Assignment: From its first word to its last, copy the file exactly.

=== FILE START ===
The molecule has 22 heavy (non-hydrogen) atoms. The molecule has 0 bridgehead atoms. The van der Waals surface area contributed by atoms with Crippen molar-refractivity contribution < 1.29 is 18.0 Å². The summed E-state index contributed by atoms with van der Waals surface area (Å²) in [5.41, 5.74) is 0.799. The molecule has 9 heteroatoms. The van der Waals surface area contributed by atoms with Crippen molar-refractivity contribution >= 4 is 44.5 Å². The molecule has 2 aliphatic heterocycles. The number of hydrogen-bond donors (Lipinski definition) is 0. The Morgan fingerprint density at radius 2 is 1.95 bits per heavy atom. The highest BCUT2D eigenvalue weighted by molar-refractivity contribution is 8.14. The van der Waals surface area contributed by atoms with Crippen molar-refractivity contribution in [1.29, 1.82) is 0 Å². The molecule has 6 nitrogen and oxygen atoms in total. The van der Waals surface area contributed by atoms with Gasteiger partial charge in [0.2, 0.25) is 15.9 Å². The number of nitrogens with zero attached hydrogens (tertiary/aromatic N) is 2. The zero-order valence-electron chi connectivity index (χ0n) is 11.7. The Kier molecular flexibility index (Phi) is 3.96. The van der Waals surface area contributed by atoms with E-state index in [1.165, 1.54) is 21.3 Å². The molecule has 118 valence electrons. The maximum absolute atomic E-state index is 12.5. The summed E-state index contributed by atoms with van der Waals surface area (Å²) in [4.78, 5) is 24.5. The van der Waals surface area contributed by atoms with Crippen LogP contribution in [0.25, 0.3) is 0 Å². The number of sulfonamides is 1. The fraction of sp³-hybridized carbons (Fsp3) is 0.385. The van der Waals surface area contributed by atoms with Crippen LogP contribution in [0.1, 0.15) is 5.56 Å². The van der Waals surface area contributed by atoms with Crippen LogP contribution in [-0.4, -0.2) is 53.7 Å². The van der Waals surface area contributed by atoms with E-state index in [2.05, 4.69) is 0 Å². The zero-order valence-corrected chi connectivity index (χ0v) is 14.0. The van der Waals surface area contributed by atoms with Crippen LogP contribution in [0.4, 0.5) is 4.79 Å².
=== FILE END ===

The molecule has 22 heavy (non-hydrogen) atoms. The molecule has 0 bridgehead atoms. The van der Waals surface area contributed by atoms with Crippen molar-refractivity contribution < 1.29 is 18.0 Å². The summed E-state index contributed by atoms with van der Waals surface area (Å²) in [5.41, 5.74) is 0.799. The molecule has 9 heteroatoms. The van der Waals surface area contributed by atoms with Crippen molar-refractivity contribution >= 4 is 44.5 Å². The molecule has 2 aliphatic heterocycles. The number of hydrogen-bond donors (Lipinski definition) is 0. The Morgan fingerprint density at radius 2 is 1.95 bits per heavy atom. The highest BCUT2D eigenvalue weighted by molar-refractivity contribution is 8.14. The van der Waals surface area contributed by atoms with Crippen molar-refractivity contribution in [1.29, 1.82) is 0 Å². The molecule has 6 nitrogen and oxygen atoms in total. The van der Waals surface area contributed by atoms with Gasteiger partial charge in [0.2, 0.25) is 15.9 Å². The number of nitrogens with zero attached hydrogens (tertiary/aromatic N) is 2. The zero-order valence-electron chi connectivity index (χ0n) is 11.7. The Kier molecular flexibility index (Phi) is 3.96. The van der Waals surface area contributed by atoms with E-state index in [1.165, 1.54) is 21.3 Å². The molecule has 118 valence electrons. The maximum absolute atomic E-state index is 12.5. The summed E-state index contributed by atoms with van der Waals surface area (Å²) in [4.78, 5) is 24.5. The van der Waals surface area contributed by atoms with Crippen LogP contribution in [0.25, 0.3) is 0 Å². The number of sulfonamides is 1. The fraction of sp³-hybridized carbons (Fsp3) is 0.385. The van der Waals surface area contributed by atoms with Crippen LogP contribution in [0.1, 0.15) is 5.56 Å². The van der Waals surface area contributed by atoms with Crippen LogP contribution in [-0.4, -0.2) is 53.7 Å². The van der Waals surface area contributed by atoms with E-state index in [2.05, 4.69) is 0 Å². The zero-order valence-corrected chi connectivity index (χ0v) is 14.0. The van der Waals surface area contributed by atoms with Crippen LogP contribution in [0.4, 0.5) is 4.79 Å².